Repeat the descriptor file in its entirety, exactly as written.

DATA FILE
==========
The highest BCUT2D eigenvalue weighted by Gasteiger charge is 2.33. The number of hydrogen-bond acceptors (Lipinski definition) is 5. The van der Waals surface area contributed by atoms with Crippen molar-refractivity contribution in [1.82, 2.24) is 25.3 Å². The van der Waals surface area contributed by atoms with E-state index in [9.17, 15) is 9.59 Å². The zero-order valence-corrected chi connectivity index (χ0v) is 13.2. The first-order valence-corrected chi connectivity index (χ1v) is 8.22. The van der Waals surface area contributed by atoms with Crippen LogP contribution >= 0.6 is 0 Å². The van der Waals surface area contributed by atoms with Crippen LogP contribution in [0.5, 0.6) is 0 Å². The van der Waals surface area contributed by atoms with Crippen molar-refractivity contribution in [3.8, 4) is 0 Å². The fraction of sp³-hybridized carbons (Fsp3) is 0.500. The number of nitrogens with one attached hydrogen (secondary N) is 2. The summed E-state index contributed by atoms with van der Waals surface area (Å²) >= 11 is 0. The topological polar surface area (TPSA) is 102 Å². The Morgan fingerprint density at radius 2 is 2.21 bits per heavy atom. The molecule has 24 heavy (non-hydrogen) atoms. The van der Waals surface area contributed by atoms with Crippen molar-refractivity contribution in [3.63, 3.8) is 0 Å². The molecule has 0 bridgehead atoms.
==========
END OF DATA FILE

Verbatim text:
The highest BCUT2D eigenvalue weighted by Gasteiger charge is 2.33. The number of hydrogen-bond acceptors (Lipinski definition) is 5. The van der Waals surface area contributed by atoms with Crippen molar-refractivity contribution in [1.82, 2.24) is 25.3 Å². The van der Waals surface area contributed by atoms with E-state index in [9.17, 15) is 9.59 Å². The zero-order valence-corrected chi connectivity index (χ0v) is 13.2. The first-order valence-corrected chi connectivity index (χ1v) is 8.22. The van der Waals surface area contributed by atoms with Crippen LogP contribution >= 0.6 is 0 Å². The van der Waals surface area contributed by atoms with Crippen LogP contribution in [0.5, 0.6) is 0 Å². The van der Waals surface area contributed by atoms with Crippen molar-refractivity contribution in [3.8, 4) is 0 Å². The fraction of sp³-hybridized carbons (Fsp3) is 0.500. The number of nitrogens with one attached hydrogen (secondary N) is 2. The summed E-state index contributed by atoms with van der Waals surface area (Å²) >= 11 is 0. The topological polar surface area (TPSA) is 102 Å². The Morgan fingerprint density at radius 2 is 2.21 bits per heavy atom. The molecule has 24 heavy (non-hydrogen) atoms. The van der Waals surface area contributed by atoms with Crippen molar-refractivity contribution in [3.63, 3.8) is 0 Å². The molecule has 0 bridgehead atoms.